FOSTER CITY, Calif. (TheStreet) -- Gilead Sciences (GILD) excluded sales of its hepatitis C pill Sovaldi from its 2014 product sales guidance, thereby squashing a good bit of the fun from Tuesday's highly anticipated fourth-quarter and 2013 earnings call. Despite the conservative outlook, there was still a lot to like from Gilead's call.
Sovaldi sales in the fourth quarter totaled $139.4 million, well above consensus (which was ridiculously low) and basically in line with the buyside "whisper" number. Gilead only started selling Sovaldi in early December, so yeah, the drug is flying off the shelf. Sales attributed to patient demand in the quarter totaled about $50 million (in line with IMS prescription data), another $70 million was inventory stocking while Gilead filled a $15 million order for an undisclosed clinical trial (probably Bristol-Myers Squibb (BMY) combining Solvaldi with daclatasvir.)
Gilead said about 70% of Sovaldi sales in the fourth quarter were used to treat genotype 1 patients, which was a bit of a surprise given the company's comment at the J.P. Morgan conference that more genotype 2 patients were using the drug initially.
A small market research survey of Sovaldi was conducted by Gilead in January, indicating use in 70% genotype 1, 17% genotype 2 and 12% genotype 3.
Sovaldi pricing in Europe looks good: Germany $66,000 at the high end and $57,000 in the United Kingdom, which will be closer to the pricing in the rest of Europe.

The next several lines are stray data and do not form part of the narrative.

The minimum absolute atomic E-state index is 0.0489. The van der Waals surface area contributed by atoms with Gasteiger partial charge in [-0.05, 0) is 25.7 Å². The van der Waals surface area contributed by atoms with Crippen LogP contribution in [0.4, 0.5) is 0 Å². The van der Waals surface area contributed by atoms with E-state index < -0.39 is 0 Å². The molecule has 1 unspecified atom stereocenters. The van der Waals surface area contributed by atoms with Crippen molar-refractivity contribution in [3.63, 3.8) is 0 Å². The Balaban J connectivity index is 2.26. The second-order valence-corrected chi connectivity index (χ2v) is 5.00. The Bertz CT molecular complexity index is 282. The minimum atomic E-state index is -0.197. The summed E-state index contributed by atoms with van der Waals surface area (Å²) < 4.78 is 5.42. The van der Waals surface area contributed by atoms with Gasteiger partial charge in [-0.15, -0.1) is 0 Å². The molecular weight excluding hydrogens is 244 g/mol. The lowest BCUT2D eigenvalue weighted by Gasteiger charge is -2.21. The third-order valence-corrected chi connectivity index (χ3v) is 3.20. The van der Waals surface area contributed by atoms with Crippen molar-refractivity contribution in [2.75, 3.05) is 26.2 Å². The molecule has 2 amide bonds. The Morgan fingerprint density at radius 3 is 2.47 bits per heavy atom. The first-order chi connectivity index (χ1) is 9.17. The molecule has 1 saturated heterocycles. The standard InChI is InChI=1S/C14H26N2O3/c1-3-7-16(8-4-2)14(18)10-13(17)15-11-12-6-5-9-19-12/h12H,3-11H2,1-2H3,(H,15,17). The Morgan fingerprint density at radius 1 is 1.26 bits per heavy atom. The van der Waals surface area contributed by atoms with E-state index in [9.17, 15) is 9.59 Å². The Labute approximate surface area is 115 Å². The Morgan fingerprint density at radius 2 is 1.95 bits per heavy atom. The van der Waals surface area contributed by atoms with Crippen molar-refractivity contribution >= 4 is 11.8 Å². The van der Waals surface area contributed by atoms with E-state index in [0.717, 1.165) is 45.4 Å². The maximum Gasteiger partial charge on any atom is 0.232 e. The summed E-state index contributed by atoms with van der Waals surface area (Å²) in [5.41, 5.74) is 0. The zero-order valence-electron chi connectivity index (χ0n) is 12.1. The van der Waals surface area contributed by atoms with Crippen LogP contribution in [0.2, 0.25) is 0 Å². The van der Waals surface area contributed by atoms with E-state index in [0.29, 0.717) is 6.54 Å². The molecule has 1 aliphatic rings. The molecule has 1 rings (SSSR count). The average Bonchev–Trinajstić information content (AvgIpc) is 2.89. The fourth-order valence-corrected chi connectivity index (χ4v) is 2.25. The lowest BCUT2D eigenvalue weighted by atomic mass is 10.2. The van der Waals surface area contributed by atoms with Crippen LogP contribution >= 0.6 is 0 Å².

The Sovaldi/ledipasvir pill hasn't been filed with FDA or Europe yet but will before the end of the current quarter, if not sooner.
On 2014 guidance, Gilead forecast total product sales of $11.3 billion to $11.5 billion, which is better than consensus of $11.1 billion for what amounts to the company's "base" business i.e. HIV and everything else excluding the new hepatitis C franchise.
Gilead's actual revenue in 2014 will be much, much higher, of course, because Sovaldi is already on track to generate more than $1 billion in sales in the first quarter alone. Based on current prescription trends, Sovaldi is looking like a $5 billion-plus drug in 2014.
Current Street consensus is $14.6 billion in Gilead 2014 revenue, although this number is going higher.
Sovaldi sales improve Gilead's gross margin and lower its tax rate -- something Wall Street is going to really like. With this disclosure alone, Gilead's earnings estimates for 2014 and beyond will be going up.
With the regulatory filing of Sovaldi/ledipasvir imminent, Gilead will be in a position to start selling the all-oral, single-pill Hep C therapy this summer or fall. Noteworthy, Gilead said the regulatory filing will seek approval for genotype 1s with an 8 and 12-week course of therapy without ribavirin.
Competition will come from the all-oral regimen developed by Abbvie (ABBV) and Enanta Pharmaceuticals (ENTA), which is expected to reach the FDA in the second quarter. By the fourth quarter of this year, both therapies will be competing for Hep C patients.
As if Gilead's raging Hep C business is not enough, the company also reported strong results from its base HIV franchise. In cancer, the FDA has set approval decision dates for idelalisib of August 6 (for relapsed/refractory CLL) and Sept. 11 (for indolent NHL.) The CLL date was newly announced on last night's conference call. Idelalisib will be competing primarily against Pharmacyclics (PCYC) and Johnson & Johnson's (JNJ) Imbruvica.